|Want to make your Royal Enfield Continental GT faster?|
The new head will line up with existing intake and exhaust components so that owners can swap it in and go riding. Best of all, owners won't need to rebuild the bottom ends of their motors to withstand the increased performance; the new head will make power within the limits of the existing Unit Constructed Engine (UCE) motor.
Ace built its reputation on the Fireball heads it still offers for iron-barrel Bullets. Owners must break the cases of these to install stronger (and pricey) bottom end components, while the stock heads are sent to Ace to be modified and shipped back.
"It was taking three months for each job, and this was something that we wanted to improve," Tom Lyons of Ace wrote on their Ace Performance Bullets Yahoo group.
"With the new heads, it should be available at fairly short notice, depending on how much I can stock at any given time, or short production time, so little or no wait. I think that this ready availability is something that people will appreciate.
"Also, it gives us the freedom to make a new head with a completely clean sheet of paper, other than having to have the inlet and outlet connections at the factory locations. We have freedom to design new combustion chamber, new ports, new valve angles and sizes and locations, new rocker arrangements, etc.
"We plan to pack this thing full of advanced features, and it will all be in the CNC program to cut it out of a big hunk of billet aluminum."
What followed from him were the technical details of high-ratio roller rockers, beehive valve springs and 6,200 rpm. Simple? No-o-o-o. Along with designing and manufacturing the hardware, Ace will need to reprogram ECU software, overcome the rev limiter and adjust mixture and ignition.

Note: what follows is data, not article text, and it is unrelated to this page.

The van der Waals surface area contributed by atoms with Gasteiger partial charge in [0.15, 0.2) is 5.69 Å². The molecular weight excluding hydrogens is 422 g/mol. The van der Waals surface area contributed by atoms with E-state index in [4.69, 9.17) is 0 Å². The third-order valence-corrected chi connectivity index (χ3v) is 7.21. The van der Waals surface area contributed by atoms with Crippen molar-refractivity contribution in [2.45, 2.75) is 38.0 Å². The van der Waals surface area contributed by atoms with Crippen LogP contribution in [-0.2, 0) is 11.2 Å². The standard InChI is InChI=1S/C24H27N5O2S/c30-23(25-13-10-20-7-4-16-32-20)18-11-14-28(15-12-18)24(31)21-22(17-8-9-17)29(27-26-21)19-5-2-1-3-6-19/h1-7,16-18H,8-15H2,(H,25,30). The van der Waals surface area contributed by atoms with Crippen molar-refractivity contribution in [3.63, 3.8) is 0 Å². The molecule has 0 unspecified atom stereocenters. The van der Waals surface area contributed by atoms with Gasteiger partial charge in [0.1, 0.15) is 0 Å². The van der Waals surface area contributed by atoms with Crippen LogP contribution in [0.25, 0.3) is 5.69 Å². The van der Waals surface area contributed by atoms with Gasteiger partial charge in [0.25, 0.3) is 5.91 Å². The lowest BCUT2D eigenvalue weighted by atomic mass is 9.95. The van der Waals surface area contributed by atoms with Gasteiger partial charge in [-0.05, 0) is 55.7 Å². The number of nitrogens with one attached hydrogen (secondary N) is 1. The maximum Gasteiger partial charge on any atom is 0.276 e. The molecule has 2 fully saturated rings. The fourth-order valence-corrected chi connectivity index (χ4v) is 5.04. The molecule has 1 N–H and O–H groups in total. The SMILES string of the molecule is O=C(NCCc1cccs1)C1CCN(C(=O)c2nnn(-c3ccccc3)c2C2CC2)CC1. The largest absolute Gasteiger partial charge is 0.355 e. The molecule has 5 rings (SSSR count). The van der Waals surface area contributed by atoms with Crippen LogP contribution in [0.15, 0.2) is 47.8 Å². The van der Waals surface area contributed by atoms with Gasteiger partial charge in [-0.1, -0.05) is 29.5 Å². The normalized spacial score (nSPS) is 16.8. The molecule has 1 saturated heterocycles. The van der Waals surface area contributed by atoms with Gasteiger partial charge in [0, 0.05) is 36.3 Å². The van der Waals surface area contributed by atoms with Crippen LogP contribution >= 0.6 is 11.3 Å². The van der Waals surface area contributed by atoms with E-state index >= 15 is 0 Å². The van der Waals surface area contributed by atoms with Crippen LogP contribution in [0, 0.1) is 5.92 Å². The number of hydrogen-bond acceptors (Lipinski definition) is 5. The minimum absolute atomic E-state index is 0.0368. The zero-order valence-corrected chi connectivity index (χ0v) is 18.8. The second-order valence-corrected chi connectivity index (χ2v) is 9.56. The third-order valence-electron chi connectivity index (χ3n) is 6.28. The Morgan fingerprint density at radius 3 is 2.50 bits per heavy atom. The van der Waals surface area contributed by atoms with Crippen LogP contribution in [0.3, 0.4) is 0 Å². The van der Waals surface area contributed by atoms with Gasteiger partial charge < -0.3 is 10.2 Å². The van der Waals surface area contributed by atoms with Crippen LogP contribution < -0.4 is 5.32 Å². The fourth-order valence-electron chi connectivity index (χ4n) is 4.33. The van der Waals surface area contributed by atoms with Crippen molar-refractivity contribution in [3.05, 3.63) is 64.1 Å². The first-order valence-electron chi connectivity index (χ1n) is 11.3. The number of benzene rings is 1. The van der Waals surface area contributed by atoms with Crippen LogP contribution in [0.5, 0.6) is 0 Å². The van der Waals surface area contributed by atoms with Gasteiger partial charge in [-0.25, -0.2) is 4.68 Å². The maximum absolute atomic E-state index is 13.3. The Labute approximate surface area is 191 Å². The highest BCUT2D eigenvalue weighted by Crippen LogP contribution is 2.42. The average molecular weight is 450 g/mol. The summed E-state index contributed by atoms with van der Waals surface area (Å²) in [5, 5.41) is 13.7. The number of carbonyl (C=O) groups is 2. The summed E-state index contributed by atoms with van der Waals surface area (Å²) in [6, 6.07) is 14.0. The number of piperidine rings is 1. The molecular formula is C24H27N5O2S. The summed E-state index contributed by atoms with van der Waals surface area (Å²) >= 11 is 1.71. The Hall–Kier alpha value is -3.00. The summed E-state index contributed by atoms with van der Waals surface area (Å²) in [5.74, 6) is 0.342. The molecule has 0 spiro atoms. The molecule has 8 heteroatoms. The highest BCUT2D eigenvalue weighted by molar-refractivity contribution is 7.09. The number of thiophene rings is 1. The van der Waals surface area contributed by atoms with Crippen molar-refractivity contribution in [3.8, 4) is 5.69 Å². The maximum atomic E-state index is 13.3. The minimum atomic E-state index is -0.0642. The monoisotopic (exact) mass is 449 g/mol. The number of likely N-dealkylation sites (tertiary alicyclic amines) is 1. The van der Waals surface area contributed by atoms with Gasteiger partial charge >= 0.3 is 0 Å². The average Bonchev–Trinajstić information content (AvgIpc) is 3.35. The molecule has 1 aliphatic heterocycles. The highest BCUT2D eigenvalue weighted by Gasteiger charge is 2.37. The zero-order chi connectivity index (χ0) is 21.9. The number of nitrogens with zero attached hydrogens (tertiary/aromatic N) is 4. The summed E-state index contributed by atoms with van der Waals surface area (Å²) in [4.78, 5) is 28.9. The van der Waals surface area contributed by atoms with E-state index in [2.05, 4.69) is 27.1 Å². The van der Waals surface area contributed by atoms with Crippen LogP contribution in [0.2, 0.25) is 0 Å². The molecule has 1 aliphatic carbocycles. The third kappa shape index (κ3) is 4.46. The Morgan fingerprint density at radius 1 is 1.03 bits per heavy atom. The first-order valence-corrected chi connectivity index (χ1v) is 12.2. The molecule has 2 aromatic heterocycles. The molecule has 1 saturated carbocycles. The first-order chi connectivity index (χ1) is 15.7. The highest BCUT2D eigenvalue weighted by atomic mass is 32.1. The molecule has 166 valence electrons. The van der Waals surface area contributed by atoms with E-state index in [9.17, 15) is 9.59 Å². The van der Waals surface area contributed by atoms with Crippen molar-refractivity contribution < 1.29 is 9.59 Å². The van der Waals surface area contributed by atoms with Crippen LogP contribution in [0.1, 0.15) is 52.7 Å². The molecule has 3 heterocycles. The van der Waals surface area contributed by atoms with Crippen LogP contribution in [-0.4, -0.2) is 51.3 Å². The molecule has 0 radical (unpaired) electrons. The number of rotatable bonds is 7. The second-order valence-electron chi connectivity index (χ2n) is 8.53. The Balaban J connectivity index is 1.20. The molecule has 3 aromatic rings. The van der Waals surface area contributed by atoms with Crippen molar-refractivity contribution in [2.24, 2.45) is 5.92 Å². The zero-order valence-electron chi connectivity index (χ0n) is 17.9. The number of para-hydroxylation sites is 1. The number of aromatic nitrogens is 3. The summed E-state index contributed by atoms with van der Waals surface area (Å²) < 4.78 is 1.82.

At what cost — for a brand new head?
"This is not priced as yet, because it is still not yet released, but we are expecting pricing to be in the $2,000-plus price range. We don't know yet how much higher than $2,000, but we are going to try to keep it as close to that as we can," Lyons wrote.
Ace offers a wide variety of other options — including making use of your existing head — and Lyons answers individual questions on the group. Indeed, he is one of the most helpful Royal Enfield "answer men" on the Internet, regardless of the question.
(You'll find his personal email address listed on the group home page, but please ask your question on the forum so we can all learn from the answer.)
It's fascinating to watch as Ace introduces one product line after another for Royal Enfield applications from ancient iron heads to the newest Continental GT.
It seems clear now that Royal Enfield motorcycles can and will go faster, reliably, if not cheaply. Seemingly under the radar of the most enthusiasts and the motoring press, Ace is leading the way.
I have no connection to Tom Lyons or Ace. I'll personally be leaving my own 1999 Bullet stock-ish (but, if I had a rebuild coming up...).
As an enthusiast I do appreciate Tom's willingness to answer technical questions for anyone, customer or not.